was wholly alone in the world, one like yourthey laid her to rest where the waters were

self, in all that is good and noble, only never dashing bene.ith the drooping willow.

tempted as you have been, besought me to fill Having fulfilled her duties to the dead, Helen the place in his heart and home, made vacant prepared to depart to her home. She perceived by the loss of another. After mature reflection that Nelson was restisss, and watched her every I consented, telling him of the severe discipline movement, as though he would have some con- I had experienced in my youth; and with him I

A PRAYER.

I weary, heavenly Father, of this senseless noise

and strife ; I would no longer sojourn here : O for that high

er life, Where light and love reign uncontroled-by Jesus

ever blessed, Where wicked ones cease troubling, and the

weary are at rest.

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looked forward to many peaceful days. Alas! how soon did this light fade also. Twelve hours passed, and he lay shrouded for the tomb, bereft of life while saving another from imminent peril. Two little orphaps were left to my care, and to them my future life is dedicated. When they need me no longer as a protector, which time will soon arrive, I shall still dwell with them as counsellor and adviser. I have a high and holy hope that bears me up; and in that land of love which you yourself so beautifully portrayed to the gentle being who has just left us, I expect to meet a world, all pure and happy, and to know sorrow no more."

She was silent, and rising, Nelson approached and took her proffered hand. “Helen,” said he, “had I in early life taken your advice, I should not have wrecked the happiness of both of us as I did. I bitterly repent it, and by my deeds you shall know that my repentance is genuine. No sinful weakness shall ever come near my heart again, that a firm resolution and bumble petitions to God, can avert; and if in youth I was unworthy of one so good and lovely as yourself, my maturer years shall show that I might have made myself deserving of you.”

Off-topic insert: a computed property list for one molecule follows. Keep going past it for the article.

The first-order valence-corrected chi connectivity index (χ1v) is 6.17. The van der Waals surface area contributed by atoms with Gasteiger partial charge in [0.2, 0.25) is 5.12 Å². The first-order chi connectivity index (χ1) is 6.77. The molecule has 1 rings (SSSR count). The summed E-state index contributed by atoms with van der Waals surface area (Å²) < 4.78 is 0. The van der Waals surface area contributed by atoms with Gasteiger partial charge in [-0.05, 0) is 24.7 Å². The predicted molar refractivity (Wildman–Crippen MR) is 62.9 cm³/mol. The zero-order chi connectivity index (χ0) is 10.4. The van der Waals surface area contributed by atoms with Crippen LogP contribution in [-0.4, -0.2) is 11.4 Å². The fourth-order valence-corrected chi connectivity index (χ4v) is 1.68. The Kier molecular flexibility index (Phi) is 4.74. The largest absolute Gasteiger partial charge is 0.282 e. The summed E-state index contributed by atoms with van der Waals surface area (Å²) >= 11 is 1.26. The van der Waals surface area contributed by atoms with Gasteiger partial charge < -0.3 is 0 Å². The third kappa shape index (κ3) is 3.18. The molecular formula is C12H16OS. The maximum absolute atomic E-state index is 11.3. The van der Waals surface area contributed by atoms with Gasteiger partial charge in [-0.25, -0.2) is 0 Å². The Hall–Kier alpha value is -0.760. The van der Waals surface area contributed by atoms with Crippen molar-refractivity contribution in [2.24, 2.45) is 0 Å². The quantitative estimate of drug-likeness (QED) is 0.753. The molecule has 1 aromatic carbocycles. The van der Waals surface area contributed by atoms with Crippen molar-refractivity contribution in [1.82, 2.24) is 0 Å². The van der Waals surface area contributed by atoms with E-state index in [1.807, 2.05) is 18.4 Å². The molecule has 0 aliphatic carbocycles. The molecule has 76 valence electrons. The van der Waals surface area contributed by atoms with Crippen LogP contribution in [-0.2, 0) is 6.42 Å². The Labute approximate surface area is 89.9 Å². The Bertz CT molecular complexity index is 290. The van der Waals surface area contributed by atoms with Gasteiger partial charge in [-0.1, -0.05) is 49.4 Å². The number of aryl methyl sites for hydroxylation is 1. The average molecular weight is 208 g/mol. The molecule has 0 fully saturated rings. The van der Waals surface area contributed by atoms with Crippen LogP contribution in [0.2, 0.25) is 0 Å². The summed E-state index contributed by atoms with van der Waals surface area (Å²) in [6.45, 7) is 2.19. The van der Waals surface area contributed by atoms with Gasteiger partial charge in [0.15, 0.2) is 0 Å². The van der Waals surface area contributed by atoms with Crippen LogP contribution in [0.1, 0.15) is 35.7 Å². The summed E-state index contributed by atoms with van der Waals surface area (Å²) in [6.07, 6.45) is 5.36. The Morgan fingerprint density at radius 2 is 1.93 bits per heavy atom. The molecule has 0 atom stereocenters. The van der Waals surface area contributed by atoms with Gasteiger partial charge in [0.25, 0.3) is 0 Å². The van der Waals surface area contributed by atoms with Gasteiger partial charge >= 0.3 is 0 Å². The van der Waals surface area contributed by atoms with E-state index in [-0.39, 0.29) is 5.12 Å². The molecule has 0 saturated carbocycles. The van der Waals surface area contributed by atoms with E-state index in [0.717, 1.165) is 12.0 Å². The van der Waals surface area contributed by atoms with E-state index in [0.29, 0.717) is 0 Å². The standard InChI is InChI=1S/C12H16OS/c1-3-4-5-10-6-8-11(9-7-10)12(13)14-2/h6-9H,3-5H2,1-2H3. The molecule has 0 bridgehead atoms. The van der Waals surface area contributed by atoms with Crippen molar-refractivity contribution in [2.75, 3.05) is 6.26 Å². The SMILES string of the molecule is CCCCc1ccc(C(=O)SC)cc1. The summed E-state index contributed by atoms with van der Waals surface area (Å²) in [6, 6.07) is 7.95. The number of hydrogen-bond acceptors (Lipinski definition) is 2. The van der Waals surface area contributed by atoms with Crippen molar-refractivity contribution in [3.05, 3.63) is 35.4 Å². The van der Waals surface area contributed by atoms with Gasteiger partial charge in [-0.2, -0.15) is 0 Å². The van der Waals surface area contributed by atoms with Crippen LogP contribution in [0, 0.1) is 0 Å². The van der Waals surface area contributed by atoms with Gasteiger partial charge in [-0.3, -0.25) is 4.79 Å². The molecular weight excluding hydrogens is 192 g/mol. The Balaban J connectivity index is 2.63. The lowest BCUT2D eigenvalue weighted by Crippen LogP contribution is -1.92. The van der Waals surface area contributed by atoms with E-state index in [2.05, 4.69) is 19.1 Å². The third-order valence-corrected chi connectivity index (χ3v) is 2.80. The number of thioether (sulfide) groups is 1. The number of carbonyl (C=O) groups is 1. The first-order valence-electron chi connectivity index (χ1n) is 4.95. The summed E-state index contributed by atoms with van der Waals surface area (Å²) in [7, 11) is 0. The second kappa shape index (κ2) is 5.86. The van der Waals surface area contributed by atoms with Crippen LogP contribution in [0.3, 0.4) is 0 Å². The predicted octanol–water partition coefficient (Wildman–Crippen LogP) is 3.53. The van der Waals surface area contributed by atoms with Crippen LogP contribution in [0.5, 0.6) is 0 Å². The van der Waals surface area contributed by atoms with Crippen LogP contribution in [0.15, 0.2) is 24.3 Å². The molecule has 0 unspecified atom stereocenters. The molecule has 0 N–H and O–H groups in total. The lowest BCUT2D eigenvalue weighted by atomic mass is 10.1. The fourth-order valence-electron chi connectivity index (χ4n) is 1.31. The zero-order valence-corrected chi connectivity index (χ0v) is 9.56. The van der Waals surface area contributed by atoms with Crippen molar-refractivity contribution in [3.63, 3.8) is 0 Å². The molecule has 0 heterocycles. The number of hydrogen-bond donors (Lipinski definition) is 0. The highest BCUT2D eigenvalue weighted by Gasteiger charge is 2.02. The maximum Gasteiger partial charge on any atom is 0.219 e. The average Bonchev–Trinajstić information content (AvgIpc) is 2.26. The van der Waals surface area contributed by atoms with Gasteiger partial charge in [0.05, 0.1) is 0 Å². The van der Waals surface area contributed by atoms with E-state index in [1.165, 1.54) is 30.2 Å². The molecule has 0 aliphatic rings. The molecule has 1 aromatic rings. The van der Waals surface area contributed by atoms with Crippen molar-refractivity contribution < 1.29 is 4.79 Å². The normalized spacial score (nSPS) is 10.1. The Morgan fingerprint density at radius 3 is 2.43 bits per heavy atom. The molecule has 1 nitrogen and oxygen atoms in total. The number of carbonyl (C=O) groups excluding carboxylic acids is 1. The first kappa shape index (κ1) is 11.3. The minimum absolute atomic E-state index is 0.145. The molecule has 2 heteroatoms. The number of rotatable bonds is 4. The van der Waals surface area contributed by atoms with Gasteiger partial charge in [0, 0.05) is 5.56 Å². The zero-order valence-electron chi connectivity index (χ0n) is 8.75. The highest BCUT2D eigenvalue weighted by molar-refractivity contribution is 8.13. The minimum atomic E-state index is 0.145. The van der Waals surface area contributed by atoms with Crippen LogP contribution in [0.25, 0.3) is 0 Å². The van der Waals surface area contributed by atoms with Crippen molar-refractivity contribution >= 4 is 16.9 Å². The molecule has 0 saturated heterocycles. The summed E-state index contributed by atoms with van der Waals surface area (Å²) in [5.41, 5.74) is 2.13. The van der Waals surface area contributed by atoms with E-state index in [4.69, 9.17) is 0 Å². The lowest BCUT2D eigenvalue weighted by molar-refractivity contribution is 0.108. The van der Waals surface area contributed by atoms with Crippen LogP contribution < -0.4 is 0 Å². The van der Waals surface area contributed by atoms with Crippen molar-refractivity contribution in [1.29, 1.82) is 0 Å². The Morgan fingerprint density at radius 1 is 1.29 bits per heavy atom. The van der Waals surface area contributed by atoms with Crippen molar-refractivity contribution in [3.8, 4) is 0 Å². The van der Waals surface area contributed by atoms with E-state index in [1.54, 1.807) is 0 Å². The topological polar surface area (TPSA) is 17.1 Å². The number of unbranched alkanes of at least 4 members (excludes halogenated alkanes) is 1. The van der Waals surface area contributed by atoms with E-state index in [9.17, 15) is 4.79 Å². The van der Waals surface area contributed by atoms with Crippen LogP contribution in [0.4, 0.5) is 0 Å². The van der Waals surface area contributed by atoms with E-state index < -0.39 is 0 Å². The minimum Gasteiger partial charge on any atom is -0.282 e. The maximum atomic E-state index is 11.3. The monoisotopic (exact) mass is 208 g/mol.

Taking her arm within his own, and bearing in his hand a curious basket filled with ornaments, all the work of Running Brook, and presented to her by Wau-sha-ra, he led her to the boat in which she was to take passage, and with a “God bless you," on the lip of each, they parted.

If the reader is curious to know any thing further of Clarence and Helen, he may sometime see an elderly gentleman, with a grave, even sad aspect, musing alone on the high bluff that overlooks the village of Mackinaw, or standing by a green mound among the willows on shore not far distant. Or he may, in a fine mansion in Central New York, chance upon an old lady, with the most placid countenance, and gentlest manners in the world, surrounded by a happy group, who all love her dearly and learn many a lesson from her lips. That old gentleman is Clarence Nelson,--that venerable lady is the beautiful Helen Hyde. Among the red men he is still known as the Black Otter; and Wausha-ra has never forgotten the Pale woman who came to his dying child; and he ever calls her Loh-e-tah, "Love."

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But few instances are recorded of females born in humble life and obscure stations, rising to the possession of a throne. We have one instance in sacred history, of one thus elevated, who afterwards accomplished much good in rescuing her people from destruction. Then we have the instance of Catharine, empress of Russia, Josephine the beautiful, and accomplished wife of Napoleon Bonaparte, and the annals of Rome give us the name of the fair Eudocia, who by her beauty and talents was raised from poverty and humility to govern hearts and sway the sceptre of power.

She was the daughter of a Grecian philosopher who lived in the fifth century of the Christian

M. J. C. MAXLEY.

The grave of the virtuous dead is like everblooming flowers.

era.